If I mentioned Thomas Friedman and George Will, surely you would know that theyare among the nation’s most influential newspaper columnists. But what about Markos Moulitsas and Michelle Malkin? If these names don’t ring a bell, you haven’t explored the world of web logs, or blogs for short. They are two of the nation’s most influential bloggers.
Likewise, if I asked what Diane Ravitch, Jack Jennings, and Kati Haycock have in common, you would say they are all contributors to K–12 education policy debates, oft quoted in the nation’s leading newspapers. But what about Will Richardson, Joanne Jacobs, and Eduwonkette? If these names are unfamiliar to you, it’s time to visit the education blogosphere. As a relatively new education bloggermyself (at the Thomas B. Fordham Institute’s Flypaper blog), let me be your guide.
Blogs burst onto the scene in the late 1990s and gained major momentum in the middle of this decade. By some estimates there are now more than 100 million blogs worldwide. But while reading and writing blogs is extremely popular—two blogging sites (blogger.com and wordpress.com) each receive more web traffic in the United States than the number-one online newspaper (nytimes.com)—no single blog is reaching a mass audience. For example, Daily Kos, one of the most prominent political blogs on the net, pulls in only 0.027 percent of the global web audience in a given period, versus 0.87 percent that read nytimes.com. More than 1,600 web sites in the U.S. get more traffic than Daily Kos; nytimes.com, meanwhile, is ranked number 24. (These data all come from alexa.com.) Blogs represent the “long end of the tail” of the media; a new form of mass communication this is not.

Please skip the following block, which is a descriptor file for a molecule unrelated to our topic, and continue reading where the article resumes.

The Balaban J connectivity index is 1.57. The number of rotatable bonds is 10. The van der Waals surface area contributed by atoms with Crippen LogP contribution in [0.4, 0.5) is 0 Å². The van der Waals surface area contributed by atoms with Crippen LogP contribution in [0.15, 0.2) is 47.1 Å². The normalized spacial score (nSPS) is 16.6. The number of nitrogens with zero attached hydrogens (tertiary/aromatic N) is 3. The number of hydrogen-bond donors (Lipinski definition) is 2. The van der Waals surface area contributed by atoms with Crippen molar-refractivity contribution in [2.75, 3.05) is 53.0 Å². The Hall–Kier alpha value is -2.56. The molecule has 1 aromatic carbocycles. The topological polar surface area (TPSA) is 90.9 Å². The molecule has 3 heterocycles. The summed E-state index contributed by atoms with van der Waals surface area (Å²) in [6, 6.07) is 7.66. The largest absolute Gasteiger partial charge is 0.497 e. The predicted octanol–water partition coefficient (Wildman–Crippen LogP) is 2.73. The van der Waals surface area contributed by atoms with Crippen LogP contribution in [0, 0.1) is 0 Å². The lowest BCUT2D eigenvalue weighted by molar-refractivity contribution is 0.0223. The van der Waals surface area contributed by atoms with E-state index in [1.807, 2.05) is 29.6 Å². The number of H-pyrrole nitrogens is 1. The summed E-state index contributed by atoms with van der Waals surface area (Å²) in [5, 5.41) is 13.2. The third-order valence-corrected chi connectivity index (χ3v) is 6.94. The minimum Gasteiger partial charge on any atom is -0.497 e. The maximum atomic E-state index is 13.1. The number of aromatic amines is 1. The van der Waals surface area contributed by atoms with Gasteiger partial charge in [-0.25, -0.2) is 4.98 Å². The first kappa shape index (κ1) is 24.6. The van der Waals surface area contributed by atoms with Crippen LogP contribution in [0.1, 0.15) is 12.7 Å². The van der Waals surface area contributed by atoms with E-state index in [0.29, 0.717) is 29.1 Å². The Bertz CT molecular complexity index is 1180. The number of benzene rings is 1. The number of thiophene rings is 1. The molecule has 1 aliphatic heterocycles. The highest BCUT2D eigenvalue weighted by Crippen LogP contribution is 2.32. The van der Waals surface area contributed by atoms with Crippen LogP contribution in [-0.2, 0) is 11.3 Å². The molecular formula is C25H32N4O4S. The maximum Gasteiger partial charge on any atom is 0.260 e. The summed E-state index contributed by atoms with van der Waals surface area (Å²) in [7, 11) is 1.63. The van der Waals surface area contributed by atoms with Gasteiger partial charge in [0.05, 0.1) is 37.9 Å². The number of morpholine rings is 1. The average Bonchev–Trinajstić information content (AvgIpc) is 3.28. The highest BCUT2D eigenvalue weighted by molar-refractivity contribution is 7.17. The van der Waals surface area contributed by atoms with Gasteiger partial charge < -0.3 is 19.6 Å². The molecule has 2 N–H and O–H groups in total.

And at the far end of that long tail sits the education blogosphere, a niche within a niche, with as many as 30,000 blogs. Joannejacobs.com, written by a former San Jose Mercury News reporter and columnist, is among its leading lights, yet is ranked lower than about 140,000 other web sites in the U.S. (Compare that to edweek.org, which is ranked about 40,000th.) But Jacobs is a big fish in this small pond. Table 1 shows that her site, along with Richardson’s weblogg-ed.com, significantly outplaces all competitors when measured by the number of other blogs linking to them recently. This isn’t a perfect indicator of a blog’s influence (while daily or monthly readership measures might be better, they are not available for all blogs) but it does show the “authority” given to a site by other bloggers. In this world, links are the coin of the realm, and the more the better.
So what are these education bloggers blogging about? Will Richardson, whose site is the top education blog, informs teachers about how to integrate technology into the classroom. That’s a common theme: 6 of the top 10 education blogs focus on technology-related topics. Joannejacobs.com is more ecumenical, linking to and commenting on daily newspaper articles and other blog posts and providing a forum for others to do the same. Some write about instructional practice, typically with a clear progressive bent. The Fischbowl, for instance, describes itself as “a staff development blog for Arapahoe High School [CO] teachers exploring constructivism and 21st century learning skills.”